FROM THE FAULKNER COUNTY CIRCUIT COURT [NO. 23CR-15-251]
HONORABLE CHARLES E. CLAWSON, JR., JUDGE
Wesley Hall and Sarah M. Pourhosseini, for appellant.
Rutledge, Att'y Gen., by: Amanda Jegley, Ass't
Att'y Gen., for appellee.
KENNETH S. HIXSON, Judge.
Cody Alan Boose appeals after he was convicted by a Faulkner
County jury of battery in the first degree (law enforcement
officer) and of a firearm enhancement. He was sentenced to
serve a total of 540 months in the Arkansas Department of
Correction. On appeal, appellant contends that (1) the jury
instructions violated his due-process rights and (2) the
trial court erred in not granting his Batson
challenge. We affirm.
appellant does not challenge the sufficiency of the evidence
against him, only a brief recitation of the facts is
necessary. Arnold v. State, 2012 Ark. 400. Appellant
was charged by felony information with first-degree battery
(law enforcement officer) and with a firearm
enhancement. The evidence presented at
trial indicated that the Faulkner County Sheriff's Office
executed a "no knock" warrant at appellant's
home in Conway, Arkansas. After the home was breached during
the execution of the warrant and after an announcement was
made that it was the Sheriff's department, appellant shot
Deputy Eugene Watlington in the side. The jury convicted
appellant of first-degree battery, specifically finding
beyond a reasonable doubt that the victim was a law
enforcement officer acting in the line of duty and that
appellant employed a firearm as a means of committing battery
in the first degree. The jury recommended a sentence of 30
years' imprisonment for battery in the first degree and
15 years' imprisonment for employing a firearm, for which
the trial court imposed a total of 45 years'
imprisonment. This appeal followed.
circuit court's decision whether to give an instruction
will not be reversed unless the court abused its discretion.
Vidos v. State, 367 Ark. 296, 239 S.W.3d 467 (2006).
A party is entitled to a jury instruction when it is a
correct statement of the law and when there is some basis in
the evidence to support giving the instruction. Id.
Nonmodel jury instructions should be given only when the
trial court finds that the model instructions do not
accurately state the law or do not contain a necessary
instruction. Bond v. State, 374 Ark. 332, 288 S.W.3d
206 (2008). Finally, a trial court's refusal to give an
instruction is not reversible error unless its omission
infects the entire trial such that the conviction violates
due process. Hickman v. State, 372 Ark. 438, 277
S.W.3d 217 (2008); Branstetter v. State, 346 Ark.
62, 57 S.W.3d 105 (2001).
appellant was found guilty of committing first-degree battery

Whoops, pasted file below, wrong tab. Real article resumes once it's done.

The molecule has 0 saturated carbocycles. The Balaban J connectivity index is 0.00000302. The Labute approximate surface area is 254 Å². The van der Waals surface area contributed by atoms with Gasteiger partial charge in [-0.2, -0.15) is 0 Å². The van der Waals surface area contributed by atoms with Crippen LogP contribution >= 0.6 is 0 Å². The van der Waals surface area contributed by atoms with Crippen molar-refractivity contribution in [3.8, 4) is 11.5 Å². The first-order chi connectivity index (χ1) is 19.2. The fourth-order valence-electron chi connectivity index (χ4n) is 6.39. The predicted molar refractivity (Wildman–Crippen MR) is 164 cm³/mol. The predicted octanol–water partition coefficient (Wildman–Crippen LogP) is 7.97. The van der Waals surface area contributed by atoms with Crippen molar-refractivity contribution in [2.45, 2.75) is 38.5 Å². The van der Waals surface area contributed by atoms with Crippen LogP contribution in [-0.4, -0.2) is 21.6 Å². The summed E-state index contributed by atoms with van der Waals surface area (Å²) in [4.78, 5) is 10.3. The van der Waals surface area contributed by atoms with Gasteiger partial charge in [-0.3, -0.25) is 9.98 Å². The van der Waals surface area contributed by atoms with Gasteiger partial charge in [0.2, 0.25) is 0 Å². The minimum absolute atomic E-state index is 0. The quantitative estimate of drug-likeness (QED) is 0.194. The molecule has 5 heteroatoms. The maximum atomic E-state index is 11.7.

against a law enforcement officer in violation of Arkansas
Code Annotated section 5-13-201 (Repl. 2013). Section 5-13-201 states,
(a) A person commits battery in the first degree if:
(8) With the purpose of causing physical injury to
another person, the person causes physical injury to any
person by means of a firearm;
(c)(1) Except as provided in subdivisions (c)(2) and (3)
of this section, battery in the first degree is a Class B
(2) Battery in the first degree is a Class Y felony under the
circumstances described in subdivision (a)(9) of this
(3) Battery in the first degree is a Class Y felony if
the injured person is a law enforcement officer acting in the
line of duty.
Code Ann. § 5-13-201 (emphasis added). For a Class B
felony, the maximum sentence is 20 years' imprisonment.
Ark. Code Ann. § 5-4-401(a)(3). However, for a Class Y
felony, the sentence is 10 to 40 years or life imprisonment.
Ark. Code Ann. § 5-4-401(a)(1).
case, the jury was read the following relevant jury
Cody Boose is charged with the offense of Battery in the
First Degree. To sustain this charge the State must prove
beyond a reasonable doubt that Cody Boose with the purpose of
causing physical injury to another person caused physical
injury to Eugene Watlington by means of a firearm.
The State has alleged that Cody Boose employed a firearm as a
means of committing Battery in the First Degree. To sustain
this allegation the State must prove beyond a reasonable
doubt that Cody Boose employed a firearm as a means of
committing Battery in the First Degree.
If you find Cody Boose guilty of the offense of Battery in
the First Degree, you will so indicate on the verdict form to
be provided to you.
You will also make a finding about whether Cody Boose
employed a firearm as a means of ...